Forum for Science, Industry and Business

Sponsored by:     3M 
Search our Site:

 

Stopping Atoms

04.10.2007
With atoms and molecules in a gas moving at thousands of kilometres per hour, physicists have long sought a way to slow them down to a few kilometres per hour to trap them.

A paper, published today in the Institute of Physics’ New Journal of Physics, demonstrates how a group of physicists from The University of Texas at Austin, US, have found a way to slow down, stop and explore a much wider range of atoms than ever before.

Inspired by the coilgun that was developed by the University’s Center for Electromechanics, the group has developed an "atomic coilgun" that slows and gradually stops atoms with a sequence of pulsed magnetic fields.

Dr. Mark Raizen and his colleagues in Texas ultimately plan on using the gun to trap atomic hydrogen, which he said has been the Rosetta Stone of physics for many years and is the simplest and most abundant atom in the periodic table.

Work on slowing and stopping atoms has been at the forefront of advancement in physics for some time. In 1997, there were three joint-winners for the Nobel Prize in Physics for their combined contribution to laser cooling - a method using laser light to cool gases and keep atoms floating or captured in "atom traps".

These important advances had limited use because they only applied to atoms with 'closed two-level transition', excluding important elements such as hydrogen, iron, nickel and cobalt. In contrast, nearly all elements and a wide range of molecules are affected by magnetic forces, or are paramagnetic, which means that this latest research has much wider applicability.

Professor Raizen said, "Of particular importance are the doors being opened for our understanding of hydrogen. Precision spectroscopy of hydrogen's isotopes, deuterium and tritium, continues to be of great interest to both atomic and nuclear physics. Further study of tritium, as the simplest radioactive element, also serves as an ideal system for the study of Beta decay. "

Having successfully designed and used an 18-coil device to slow a supersonic beam of metastable neon atoms, the team is now developing a 64-stage device to further slow and stop atoms.

Joseph Winters | alfa
Further information:
http://www.iop.org/EJ/abstract/1367-2630/9/10/358

More articles from Physics and Astronomy:

nachricht A two-atom quantum duet
12.11.2018 | Institute for Basic Science

nachricht Improving understanding of how the Solar System is formed
12.11.2018 | Goethe-Universität Frankfurt am Main

All articles from Physics and Astronomy >>>

The most recent press releases about innovation >>>

Die letzten 5 Focus-News des innovations-reports im Überblick:

Im Focus: A Leap Into Quantum Technology

Faster and secure data communication: This is the goal of a new joint project involving physicists from the University of Würzburg. The German Federal Ministry of Education and Research funds the project with 14.8 million euro.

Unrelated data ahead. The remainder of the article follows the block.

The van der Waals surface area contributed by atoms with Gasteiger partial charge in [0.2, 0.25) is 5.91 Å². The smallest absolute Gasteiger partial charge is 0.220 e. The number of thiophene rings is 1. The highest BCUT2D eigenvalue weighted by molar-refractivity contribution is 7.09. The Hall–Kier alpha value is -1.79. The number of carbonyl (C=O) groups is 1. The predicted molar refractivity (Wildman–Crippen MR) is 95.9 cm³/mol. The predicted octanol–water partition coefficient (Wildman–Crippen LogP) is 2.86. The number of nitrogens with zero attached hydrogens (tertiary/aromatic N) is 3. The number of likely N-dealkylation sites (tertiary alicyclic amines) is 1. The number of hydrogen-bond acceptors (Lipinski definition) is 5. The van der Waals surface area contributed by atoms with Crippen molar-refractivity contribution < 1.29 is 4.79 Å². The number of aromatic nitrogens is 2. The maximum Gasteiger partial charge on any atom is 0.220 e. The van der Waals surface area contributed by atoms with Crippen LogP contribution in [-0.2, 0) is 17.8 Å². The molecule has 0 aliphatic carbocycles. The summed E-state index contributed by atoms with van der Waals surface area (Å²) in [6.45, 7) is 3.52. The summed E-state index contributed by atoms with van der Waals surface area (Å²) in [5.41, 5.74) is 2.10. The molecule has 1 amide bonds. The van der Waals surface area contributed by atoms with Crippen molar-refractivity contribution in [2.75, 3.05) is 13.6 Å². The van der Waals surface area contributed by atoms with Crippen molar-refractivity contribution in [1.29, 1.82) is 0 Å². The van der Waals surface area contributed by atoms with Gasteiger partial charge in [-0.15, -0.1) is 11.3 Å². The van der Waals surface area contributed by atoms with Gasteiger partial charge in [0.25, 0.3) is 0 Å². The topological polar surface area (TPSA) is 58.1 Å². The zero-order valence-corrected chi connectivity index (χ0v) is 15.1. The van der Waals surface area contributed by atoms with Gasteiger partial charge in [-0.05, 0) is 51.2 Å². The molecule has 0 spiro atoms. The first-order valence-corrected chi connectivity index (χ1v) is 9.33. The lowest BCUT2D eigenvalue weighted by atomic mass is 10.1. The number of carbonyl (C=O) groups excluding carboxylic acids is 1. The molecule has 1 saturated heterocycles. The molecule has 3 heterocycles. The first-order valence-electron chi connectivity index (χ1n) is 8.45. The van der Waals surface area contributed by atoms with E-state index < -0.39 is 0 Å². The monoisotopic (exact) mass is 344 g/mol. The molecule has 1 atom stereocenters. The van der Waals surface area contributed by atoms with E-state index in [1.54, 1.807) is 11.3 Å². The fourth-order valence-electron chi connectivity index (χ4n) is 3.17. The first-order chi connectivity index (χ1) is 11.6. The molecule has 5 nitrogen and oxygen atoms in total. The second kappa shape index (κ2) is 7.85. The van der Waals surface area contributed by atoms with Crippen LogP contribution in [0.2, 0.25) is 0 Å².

In our digital world data security and secure communication are becoming more and more important. Quantum communication is a promising approach to achieve...

Im Focus: Research icebreaker Polarstern begins the Antarctic season

What does it look like below the ice shelf of the calved massive iceberg A68?

On Saturday, 10 November 2018, the research icebreaker Polarstern will leave its homeport of Bremerhaven, bound for Cape Town, South Africa.

Im Focus: Penn engineers develop ultrathin, ultralight 'nanocardboard'

When choosing materials to make something, trade-offs need to be made between a host of properties, such as thickness, stiffness and weight. Depending on the application in question, finding just the right balance is the difference between success and failure

Now, a team of Penn Engineers has demonstrated a new material they call "nanocardboard," an ultrathin equivalent of corrugated paper cardboard. A square...

Im Focus: Coping with errors in the quantum age

Physicists at ETH Zurich demonstrate how errors that occur during the manipulation of quantum system can be monitored and corrected on the fly

The field of quantum computation has seen tremendous progress in recent years. Bit by bit, quantum devices start to challenge conventional computers, at least...

Im Focus: Nanorobots propel through the eye

Scientists developed specially coated nanometer-sized vehicles that can be actively moved through dense tissue like the vitreous of the eye. So far, the transport of nano-vehicles has only been demonstrated in model systems or biological fluids, but not in real tissue. The work was published in the journal Science Advances and constitutes one step further towards nanorobots becoming minimally-invasive tools for precisely delivering medicine to where it is needed.

Researchers of the “Micro, Nano and Molecular Systems” Lab at the Max Planck Institute for Intelligent Systems in Stuttgart, together with an international...

All Focus news of the innovation-report >>>

Anzeige

Anzeige

VideoLinks
Industry & Economy
Event News

“3rd Conference on Laser Polishing – LaP 2018” Attracts International Experts and Users

09.11.2018 | Event News

On the brain’s ability to find the right direction

06.11.2018 | Event News

European Space Talks: Weltraumschrott – eine Gefahr für die Gesellschaft?

23.10.2018 | Event News

 
Latest News

In focus: Peptides, the “little brothers and sisters” of proteins

12.11.2018 | Life Sciences

Materials scientist creates fabric alternative to batteries for wearable devices

12.11.2018 | Materials Sciences

A two-atom quantum duet

12.11.2018 | Physics and Astronomy

VideoLinks
Science & Research
Overview of more VideoLinks >>>